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Obesity: The Patient Perspective


sharma-obesity-doctor-kidA key reason for the Canadian Obesity Network to roll out its public engagement strategy, is not just provide a source of credible information on obesity prevention and treatment but also to provide a forum for the prospective of those living with obesity.

That this perspective is often lost in the obesity debate, is highlighted by a thoughtful commentary published in JAMA Internal Medicine written by Fiona Clement, PhD, from the Department of Community Health Sciences, University of Calgary, and has herself struggled with excess weight for most of her adult life.

Clement, whose BMI (at 31.8 kg/m2) barely fits the “obesity criteria”, notes that,

“…this article is the first time I have told my BMI to another soul. I have never shared my BMI with my husband, my friends, nor, importantly, my physician. Given that I am an otherwise healthy 35-year-old woman, it is shocking that what is probably my only health concern has never been talked about within the privileged space of my physician-patient relationship.”

Her reasons for not talking about this are not surprising,

“Obviously, this is an awkward conversation for both the patient and physician. Weight is a tough subject, loaded with stigma, self-esteem, worthiness, and beauty issues. Despite guidelines recommending weight management counselling, the conversation is not happening regularly. Like many hard conversations, it requires compassionate listening and sympathy on the part of the physician, courage and humility from the patient.”

This problem is well recognized, which is exactly why the Canadian Obesity Network’s 5As approach to obesity management emphasizes the tact and skills needed to initiate this conversation (ASK for permission, be non-judgemental, do not make assumptions).

As to the use of appropriate obesity management strategies, Clement essentially opted for the most common “do-it-yourself” approach of “eat-less-move-more”, which as ample research shows is rarely a sustainable strategy. Not surprisingly, the weight she lost came back when, as she says, life happened.

Clement writes about the information she would want presented before she made an informed decision to pursue any of the proposed interventions.

This is exactly what the 3rd A in the 5As of Obesity Management is about – ADVISE. This is where, following the ASK and ASSESS, the health professional would offer their advice – tailored to the individual.

Given that Clement barely meets the BMI criteria for obesity and has, as she states, no weight related health issues, she would at best be considered to have Stage 0 obesity according to the Edmonton Obesity Staging system.

At this stage, the risk (not to mention the cost) of pharmacological or surgical treatments would by far outweigh any potential benefits. Indeed, the focus would be to first and foremost prevent further weight gain by addressing any underlying contributing factors while living the healthiest life she can enjoy (best weight).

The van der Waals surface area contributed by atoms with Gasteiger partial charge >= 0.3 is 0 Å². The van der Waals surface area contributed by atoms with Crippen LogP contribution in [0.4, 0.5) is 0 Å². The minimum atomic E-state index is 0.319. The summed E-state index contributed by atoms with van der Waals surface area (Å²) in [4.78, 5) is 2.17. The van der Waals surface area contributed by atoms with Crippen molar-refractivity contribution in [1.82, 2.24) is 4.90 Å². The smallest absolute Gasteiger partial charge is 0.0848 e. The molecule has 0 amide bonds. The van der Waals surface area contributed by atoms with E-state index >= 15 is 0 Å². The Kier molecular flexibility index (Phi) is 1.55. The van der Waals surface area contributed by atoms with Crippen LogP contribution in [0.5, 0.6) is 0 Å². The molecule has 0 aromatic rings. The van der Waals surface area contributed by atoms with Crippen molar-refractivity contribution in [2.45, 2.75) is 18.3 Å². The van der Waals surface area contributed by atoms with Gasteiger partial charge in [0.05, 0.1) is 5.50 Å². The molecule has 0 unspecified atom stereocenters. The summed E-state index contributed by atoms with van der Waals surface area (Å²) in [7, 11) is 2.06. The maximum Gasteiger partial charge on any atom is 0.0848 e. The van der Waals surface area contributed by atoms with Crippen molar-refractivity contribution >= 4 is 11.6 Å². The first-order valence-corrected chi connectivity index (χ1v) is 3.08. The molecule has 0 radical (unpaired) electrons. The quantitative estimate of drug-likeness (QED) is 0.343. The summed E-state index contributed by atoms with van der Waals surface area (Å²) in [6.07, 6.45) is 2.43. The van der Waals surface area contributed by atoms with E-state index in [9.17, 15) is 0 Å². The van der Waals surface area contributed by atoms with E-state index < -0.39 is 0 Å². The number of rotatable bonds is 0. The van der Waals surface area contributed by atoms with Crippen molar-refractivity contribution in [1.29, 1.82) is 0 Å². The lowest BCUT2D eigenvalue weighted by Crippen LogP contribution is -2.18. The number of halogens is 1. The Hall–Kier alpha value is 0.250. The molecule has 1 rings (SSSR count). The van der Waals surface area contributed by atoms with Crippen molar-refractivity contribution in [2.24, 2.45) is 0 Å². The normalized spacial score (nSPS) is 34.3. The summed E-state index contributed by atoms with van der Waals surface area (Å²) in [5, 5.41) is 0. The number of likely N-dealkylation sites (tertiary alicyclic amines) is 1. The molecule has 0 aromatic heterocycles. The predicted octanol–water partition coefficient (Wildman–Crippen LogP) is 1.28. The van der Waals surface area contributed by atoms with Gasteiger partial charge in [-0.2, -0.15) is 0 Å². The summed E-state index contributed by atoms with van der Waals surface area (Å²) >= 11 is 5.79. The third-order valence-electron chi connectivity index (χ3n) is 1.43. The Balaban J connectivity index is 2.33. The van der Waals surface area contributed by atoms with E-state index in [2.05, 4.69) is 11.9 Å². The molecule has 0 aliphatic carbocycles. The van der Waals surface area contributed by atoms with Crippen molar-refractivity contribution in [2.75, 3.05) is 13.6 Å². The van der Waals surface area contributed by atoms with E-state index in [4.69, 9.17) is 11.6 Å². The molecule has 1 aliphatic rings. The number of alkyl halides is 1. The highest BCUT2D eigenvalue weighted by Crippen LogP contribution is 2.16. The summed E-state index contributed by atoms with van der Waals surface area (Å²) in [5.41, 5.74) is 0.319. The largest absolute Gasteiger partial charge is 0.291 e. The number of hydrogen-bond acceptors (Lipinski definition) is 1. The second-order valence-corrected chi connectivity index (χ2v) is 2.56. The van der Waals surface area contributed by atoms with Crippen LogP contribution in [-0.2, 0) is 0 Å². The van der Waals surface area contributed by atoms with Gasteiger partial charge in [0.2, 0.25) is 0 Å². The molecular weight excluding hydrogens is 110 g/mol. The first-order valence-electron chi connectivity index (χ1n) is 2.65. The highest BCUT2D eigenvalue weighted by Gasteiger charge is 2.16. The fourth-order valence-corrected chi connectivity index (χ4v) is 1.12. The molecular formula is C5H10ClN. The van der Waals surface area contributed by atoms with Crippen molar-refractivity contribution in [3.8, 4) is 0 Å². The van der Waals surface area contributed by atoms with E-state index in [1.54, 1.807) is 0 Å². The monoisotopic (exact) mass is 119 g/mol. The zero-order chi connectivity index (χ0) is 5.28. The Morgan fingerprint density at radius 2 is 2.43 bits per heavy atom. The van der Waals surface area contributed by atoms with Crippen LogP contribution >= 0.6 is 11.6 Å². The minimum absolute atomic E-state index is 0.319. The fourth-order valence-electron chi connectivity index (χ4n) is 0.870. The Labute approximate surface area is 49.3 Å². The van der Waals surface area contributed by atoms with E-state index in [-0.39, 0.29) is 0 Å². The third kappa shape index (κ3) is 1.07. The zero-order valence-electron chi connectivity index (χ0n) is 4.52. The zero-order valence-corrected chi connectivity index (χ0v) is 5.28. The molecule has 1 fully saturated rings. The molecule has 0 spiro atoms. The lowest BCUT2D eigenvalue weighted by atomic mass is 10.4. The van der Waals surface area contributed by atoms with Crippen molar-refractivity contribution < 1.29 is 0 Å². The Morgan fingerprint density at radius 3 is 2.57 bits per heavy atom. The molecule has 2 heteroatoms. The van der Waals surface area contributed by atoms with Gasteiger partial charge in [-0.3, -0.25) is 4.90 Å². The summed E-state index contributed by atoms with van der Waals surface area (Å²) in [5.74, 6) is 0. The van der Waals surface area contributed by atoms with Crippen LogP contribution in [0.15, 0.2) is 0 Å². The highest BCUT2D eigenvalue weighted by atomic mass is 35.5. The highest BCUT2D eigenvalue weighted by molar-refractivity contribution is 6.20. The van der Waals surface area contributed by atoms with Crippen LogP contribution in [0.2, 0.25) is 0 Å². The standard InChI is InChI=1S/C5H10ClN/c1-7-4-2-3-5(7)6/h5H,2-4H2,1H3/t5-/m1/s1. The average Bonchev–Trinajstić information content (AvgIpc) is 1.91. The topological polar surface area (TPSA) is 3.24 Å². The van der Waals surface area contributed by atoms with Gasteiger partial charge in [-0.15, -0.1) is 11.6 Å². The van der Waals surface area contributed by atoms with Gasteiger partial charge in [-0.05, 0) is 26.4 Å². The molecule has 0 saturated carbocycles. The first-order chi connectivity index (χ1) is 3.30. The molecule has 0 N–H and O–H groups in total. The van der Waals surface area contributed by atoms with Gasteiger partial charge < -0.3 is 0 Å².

This is apparently the course of action that she chose, wisely it seems.

Indeed, given that she has Stage 0 obesity, it is not clear that she would have any real health benefit from attempting to or sustaining weight loss – obesity management should never be about treating numbers on a scale.

Perhaps if Clement had a higher obesity stage, say Stage 2 with diabetes, fatty liver disease or sleep apnea, the advise may be different. In that case, given the substantial risk associated with these conditions, pharmacological or surgical options (especially if her BMI was higher that 35) may well be reasonable additions to her behavioural change.

Thus, Clement is right in noting that interventions have to be individually tailored and a frank conversation about the risks and benefits of treatment between her and a health professional who understands obesity needs to happen (unfortunately, the latter is difficult to find).

 With obesity as with other diseases, the question is always the same – at what stage of the disease does the risk of treatment outweigh the risk of not-treating (or not-treating aggressively enough). Whether the problem is diabetes, arthritis, or cancer – the question of risk-benefit ratios must always be seen in the context of the individual.

At what point, for e.g., would someone have deemed “lifestyle” management of diabetes to have failed and consider pharmacological treatment? That threshold will vary from one individual to the next (no matter what the guidelines say). Obesity is no different.
To treat or not to treat, and if yes, with what, is always a discussion that has to include the patient perspective and respect their informed decision (the key word here is “informed”).
As Clement points out, this may take more than a “10 minute interaction, where both parties would rather be elsewhere“.
@DrSharma
Edmonton, AB
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1 Comment

  1. I would like to see all family doctors have access to a family health team, and if resources allow, it could be advertised what services are available (dietitian, physio etc) and people could be asked in a neutral manner if they would be interested in meeting with another team member to work on any health goals. Family doctors often report they don’t have the time or resources they need to support people with lifestyle change goals.

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